1
$\begingroup$

Consider the nonlinear first-order initial-value problem: $$(u_t )^2 + (u_x )^2 − u^2 = 0$$ with initial condition $u(x, 0) = Ae^{−\sqrt{1+x^2}}$.

(a) Find its solution for all $t > 0$ using the method of characteristics.

(b) Describe its behavior for all $t > 0$. Does it remain a continuous function of $x$ for all $t$?

(c) Find $\lim u(x, t)$.

My attempt:

Let $x(s)=\langle x(s),t(s) \rangle, p= \langle p_1(s),p_2(s) \rangle = \langle u_x,u_t \rangle , z = u(x,t)$

$$F(p,z,x)=p_1^2+p_2^2-z^2, \frac{dF}{dp}=\langle 2p_1,2p_2 \rangle, \frac{dF}{dz}=2z, \frac{dF}{dx}=\langle 0,0 \rangle $$

Characteristics:

\begin{align} p_s &= \frac{dF}{dx}-\frac{dF}{dz}p=-\langle 0,0 \rangle -2z\langle p_1,p_2 \rangle \\ z_s &= \frac{dF}{dp}p= \langle 2p_1,2p_2\rangle \cdot \langle p_1,p_2 \rangle =2p_1^2+2p_2^2\\ x_s &= \frac{dF}{dp}= \langle 2p_1,2p_2 \rangle \end{align}

IVP:

$$ x_0 =r \quad t_0 =0, \quad u_0=z_0=Ae^{−\sqrt{1+r^2}} $$

$$ u_x(x,0) = -\frac{Ae^{−\sqrt{1+x^2}}x}{{\sqrt{1+x^2}}}\implies p_{1_0}= -\frac{Ae^{−\sqrt{1+r^2}}r}{{\sqrt{1+r^2}}} $$

$$ p_{1_0}^2+p_{2_0}^2-u_0^2 = 0 \implies p_{2_0}^2=A^2e^{-2\sqrt{1+r^2}}-\frac{A^2e^{−2\sqrt{1+r^2}}r^2}{1+r^2}=\frac{Ae^{−\sqrt{1+r^2}}}{{\sqrt{1+r^2}}} $$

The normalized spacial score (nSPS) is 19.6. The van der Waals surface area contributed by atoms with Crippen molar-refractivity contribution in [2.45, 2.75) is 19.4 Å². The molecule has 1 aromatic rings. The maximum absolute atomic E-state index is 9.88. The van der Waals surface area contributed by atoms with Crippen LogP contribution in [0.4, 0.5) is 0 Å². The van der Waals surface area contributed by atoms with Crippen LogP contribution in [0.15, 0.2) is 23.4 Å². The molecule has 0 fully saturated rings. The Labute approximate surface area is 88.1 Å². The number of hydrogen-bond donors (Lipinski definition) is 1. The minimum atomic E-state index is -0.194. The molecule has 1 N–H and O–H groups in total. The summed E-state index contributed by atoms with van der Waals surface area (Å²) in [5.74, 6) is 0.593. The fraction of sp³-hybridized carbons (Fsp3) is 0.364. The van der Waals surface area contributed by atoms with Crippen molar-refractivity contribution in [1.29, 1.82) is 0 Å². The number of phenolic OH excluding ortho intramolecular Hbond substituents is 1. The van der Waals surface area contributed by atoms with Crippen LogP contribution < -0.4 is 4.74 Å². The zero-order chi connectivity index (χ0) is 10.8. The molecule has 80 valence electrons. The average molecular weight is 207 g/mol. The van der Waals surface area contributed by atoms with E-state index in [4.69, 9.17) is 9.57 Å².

What's the next step? Solving $p_s,z_s,x_s$ seems a little bit painful...

$\endgroup$

1 Answer 1

1
$\begingroup$

$$(u_t )^2 + (u_x )^2 = u^2 $$ $$u(x, 0) = Ae^{−\sqrt{1+x^2}}$$ HINT:

$u(x,t)=Ae^{v(x,t)}\quad;\quad u_x=uv_x\quad;\quad u_t=uv_t$ $$(v_t )^2 + (v_x )^2 =1$$ $$v(x,0)=-\sqrt{1+x^2}$$ This kind of PDE is well known (Eikonal PDE) :

https://www.math.ualberta.ca/~xinweiyu/436.A1.12f/PDE_Meth_Characteristics.pdf , Eq.(2.208).

https://web.stanford.edu/class/math220a/handouts/firstorder.pdf , example 11.

https://people.cam.cornell.edu/~zc227/extras/math6200_pres.pdf , §.1.

Of course, the boundary conditions are diferent, but with the same method you will find the solution : $$v(x,t)=-\sqrt{(t+1)^2+x^2}$$ $$u(x,t)=A\:e^{-\sqrt{(t+1)^2+x^2}}$$

$\endgroup$
2
  • $\begingroup$ So u is a continuous function of x for all t, can we say anything else about the behavior of u? $\endgroup$
    – dxdydz
    Dec 11, 2018 at 0:34
  • $\begingroup$ $u(x,t)$ decreases when $x$ and $t>0$ increase. One can give the maximum and the minimum. $\endgroup$
    – JJacquelin
    Dec 11, 2018 at 13:54

You must log in to answer this question.

Not the answer you're looking for? Browse other questions tagged .